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BRITISH PIG & POULTRY FAIR: Dealing with the Media

14 May 2014

UK – Speaking to the media offers the opportunity to unlock the power of story-telling, according to media consultant, Malcolm Munro, speaking at a forum at the Pig and Poultry Fair this week, reports Jackie Linden.

Media have a massive impact on all things today and food and farming are no different,” said Meurig Raymond, President of the National Farmers Union in introducing guest speaker at the Fair’s forum session entitled ‘Unlocking the power of the media to grow out business’.

Starting as a journalist with the UK TV company, ITN, Mr Munro has since broadened his career with seven years as a consultant to the milk and meat sectors so he has experience of the media from both sides.

Journalists, he said, are looking for a story that it topical, relevant to their readership, interesting and including facts and opinions from “real people” rather than press officers.

Key to success, he continued, is to tell such stories well - and often.

The food and farming sectors have many good stories to tell, he said, citing the “exceptional contributions made by the pig and poultry sectors” to the UK economy in terms of employment, food supply, environment, animal welfare and reputation for quality.

According to Mr Munro, it is not just these sectors that feel they are under fire from the media; all industries feel the same.

It is right that we are answerable to our critics but we need to be able to put the record straight, he said.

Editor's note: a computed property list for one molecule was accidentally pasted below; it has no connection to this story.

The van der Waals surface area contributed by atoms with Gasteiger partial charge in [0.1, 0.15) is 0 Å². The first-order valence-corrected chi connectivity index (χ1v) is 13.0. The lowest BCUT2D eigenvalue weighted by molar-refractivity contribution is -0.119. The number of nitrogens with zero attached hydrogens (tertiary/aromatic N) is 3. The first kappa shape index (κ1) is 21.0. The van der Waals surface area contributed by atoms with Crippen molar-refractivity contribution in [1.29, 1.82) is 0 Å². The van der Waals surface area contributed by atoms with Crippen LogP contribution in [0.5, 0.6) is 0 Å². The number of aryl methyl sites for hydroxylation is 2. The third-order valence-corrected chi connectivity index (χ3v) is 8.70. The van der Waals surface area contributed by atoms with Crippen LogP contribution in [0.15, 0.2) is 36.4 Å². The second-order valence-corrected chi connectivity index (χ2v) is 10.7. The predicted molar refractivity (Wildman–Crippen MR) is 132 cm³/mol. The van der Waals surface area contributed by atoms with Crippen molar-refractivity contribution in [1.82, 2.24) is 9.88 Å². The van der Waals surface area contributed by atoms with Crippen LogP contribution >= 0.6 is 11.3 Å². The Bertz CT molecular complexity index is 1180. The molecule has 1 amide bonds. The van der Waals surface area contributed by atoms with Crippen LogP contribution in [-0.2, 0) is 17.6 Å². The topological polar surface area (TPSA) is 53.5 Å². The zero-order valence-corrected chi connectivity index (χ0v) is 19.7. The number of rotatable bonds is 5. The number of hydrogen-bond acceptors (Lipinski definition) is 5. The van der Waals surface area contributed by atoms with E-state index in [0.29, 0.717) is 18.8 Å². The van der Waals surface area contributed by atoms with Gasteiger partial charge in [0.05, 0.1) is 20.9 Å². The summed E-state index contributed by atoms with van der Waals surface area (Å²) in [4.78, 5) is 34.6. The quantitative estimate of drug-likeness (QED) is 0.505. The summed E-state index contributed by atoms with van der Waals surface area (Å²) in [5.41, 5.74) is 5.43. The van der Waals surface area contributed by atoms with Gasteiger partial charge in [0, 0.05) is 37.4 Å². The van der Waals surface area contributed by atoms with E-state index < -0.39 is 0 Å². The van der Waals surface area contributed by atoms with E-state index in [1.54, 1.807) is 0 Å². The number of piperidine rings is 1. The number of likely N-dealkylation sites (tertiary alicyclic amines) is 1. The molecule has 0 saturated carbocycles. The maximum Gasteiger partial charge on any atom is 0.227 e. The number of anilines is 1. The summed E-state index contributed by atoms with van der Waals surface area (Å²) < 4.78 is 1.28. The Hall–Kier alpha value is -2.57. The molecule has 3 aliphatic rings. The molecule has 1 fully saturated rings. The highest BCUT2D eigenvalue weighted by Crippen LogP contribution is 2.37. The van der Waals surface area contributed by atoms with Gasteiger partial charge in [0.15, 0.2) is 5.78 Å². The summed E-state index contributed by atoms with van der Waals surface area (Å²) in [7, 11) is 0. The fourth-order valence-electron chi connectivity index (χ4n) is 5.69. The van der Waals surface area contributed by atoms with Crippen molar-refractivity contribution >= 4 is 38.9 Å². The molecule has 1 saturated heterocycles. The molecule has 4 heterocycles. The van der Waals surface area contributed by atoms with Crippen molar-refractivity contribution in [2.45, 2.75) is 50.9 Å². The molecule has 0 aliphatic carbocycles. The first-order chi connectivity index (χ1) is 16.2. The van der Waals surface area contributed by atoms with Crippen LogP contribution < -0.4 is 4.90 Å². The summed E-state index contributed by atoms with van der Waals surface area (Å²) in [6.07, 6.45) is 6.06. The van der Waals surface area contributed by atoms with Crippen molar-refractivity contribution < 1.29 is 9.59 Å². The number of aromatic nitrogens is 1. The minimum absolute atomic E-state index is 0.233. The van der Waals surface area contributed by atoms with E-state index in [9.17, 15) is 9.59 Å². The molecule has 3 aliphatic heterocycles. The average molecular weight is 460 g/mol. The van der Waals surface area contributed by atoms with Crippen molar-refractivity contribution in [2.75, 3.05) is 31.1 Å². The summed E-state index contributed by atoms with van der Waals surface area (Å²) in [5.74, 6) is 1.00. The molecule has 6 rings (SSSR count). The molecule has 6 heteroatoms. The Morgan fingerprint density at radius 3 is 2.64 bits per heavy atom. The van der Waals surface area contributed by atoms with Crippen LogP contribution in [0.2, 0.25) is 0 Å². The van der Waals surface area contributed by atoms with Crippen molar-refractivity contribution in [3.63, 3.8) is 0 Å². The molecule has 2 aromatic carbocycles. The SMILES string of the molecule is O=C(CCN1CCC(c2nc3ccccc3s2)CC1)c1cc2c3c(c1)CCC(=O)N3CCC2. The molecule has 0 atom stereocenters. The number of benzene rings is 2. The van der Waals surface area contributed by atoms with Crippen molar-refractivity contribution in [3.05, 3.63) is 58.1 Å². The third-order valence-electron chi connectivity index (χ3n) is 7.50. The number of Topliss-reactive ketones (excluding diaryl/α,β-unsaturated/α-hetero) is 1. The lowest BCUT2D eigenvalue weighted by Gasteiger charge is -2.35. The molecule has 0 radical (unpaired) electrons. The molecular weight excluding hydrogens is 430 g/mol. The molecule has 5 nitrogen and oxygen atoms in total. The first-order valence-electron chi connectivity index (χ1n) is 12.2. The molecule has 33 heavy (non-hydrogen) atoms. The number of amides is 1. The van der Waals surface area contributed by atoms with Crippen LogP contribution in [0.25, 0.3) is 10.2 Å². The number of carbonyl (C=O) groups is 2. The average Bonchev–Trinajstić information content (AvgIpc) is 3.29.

He warned against waiting for the next crisis but rather recommended making a continuous flow of positive stories proactively.

There is a gap between the public’s expectations and realities but their perceptions can change if they get the opportunity to visit farms, for example, he continued.

The most persuasive stories are those based on case studies with quotes, examples and stories that can be referenced.

While these stories need to be based on facts, “an emotional connection with your audience is important,” according to Mr Munro.

Stories need to be authentic, from the heart and represent reality, he added.

This was used to great effect in the ‘Stand by Your Ham’ campaign of a few years ago, in which representatives from the country’s pig industry recorded a song as part of a campaign aiming to tell consumers that is was worth paying a little more for UK- produced pork.

“Every story, correction, addition and repetition of a story about your industry helps to build reputation and trust,” Mr Munro concluded. “Reputation is the sum of what you do, what you say and what other say about you.”

Jackie Linden

Jackie Linden



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